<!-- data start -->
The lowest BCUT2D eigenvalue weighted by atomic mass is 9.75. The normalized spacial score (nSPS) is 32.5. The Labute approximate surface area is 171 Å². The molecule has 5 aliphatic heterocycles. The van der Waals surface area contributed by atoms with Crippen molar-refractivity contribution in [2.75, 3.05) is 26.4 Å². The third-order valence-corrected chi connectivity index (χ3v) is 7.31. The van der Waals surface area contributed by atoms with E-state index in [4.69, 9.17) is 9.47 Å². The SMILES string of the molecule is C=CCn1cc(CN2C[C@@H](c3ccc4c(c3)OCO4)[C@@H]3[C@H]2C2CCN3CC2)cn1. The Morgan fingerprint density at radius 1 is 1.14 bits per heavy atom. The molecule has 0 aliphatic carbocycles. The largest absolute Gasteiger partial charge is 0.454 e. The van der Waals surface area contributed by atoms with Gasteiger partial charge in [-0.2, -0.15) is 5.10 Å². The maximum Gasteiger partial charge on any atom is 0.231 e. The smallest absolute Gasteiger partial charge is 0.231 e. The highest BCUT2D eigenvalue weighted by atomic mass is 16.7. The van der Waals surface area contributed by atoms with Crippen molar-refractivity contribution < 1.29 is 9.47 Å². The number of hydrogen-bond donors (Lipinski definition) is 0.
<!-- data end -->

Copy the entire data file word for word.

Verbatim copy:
The lowest BCUT2D eigenvalue weighted by atomic mass is 9.75. The normalized spacial score (nSPS) is 32.5. The Labute approximate surface area is 171 Å². The molecule has 5 aliphatic heterocycles. The van der Waals surface area contributed by atoms with Crippen molar-refractivity contribution in [2.75, 3.05) is 26.4 Å². The third-order valence-corrected chi connectivity index (χ3v) is 7.31. The van der Waals surface area contributed by atoms with E-state index in [4.69, 9.17) is 9.47 Å². The SMILES string of the molecule is C=CCn1cc(CN2C[C@@H](c3ccc4c(c3)OCO4)[C@@H]3[C@H]2C2CCN3CC2)cn1. The Morgan fingerprint density at radius 1 is 1.14 bits per heavy atom. The molecule has 0 aliphatic carbocycles. The largest absolute Gasteiger partial charge is 0.454 e. The van der Waals surface area contributed by atoms with Gasteiger partial charge in [-0.2, -0.15) is 5.10 Å². The maximum Gasteiger partial charge on any atom is 0.231 e. The smallest absolute Gasteiger partial charge is 0.231 e. The highest BCUT2D eigenvalue weighted by atomic mass is 16.7. The van der Waals surface area contributed by atoms with Crippen molar-refractivity contribution < 1.29 is 9.47 Å². The number of hydrogen-bond donors (Lipinski definition) is 0.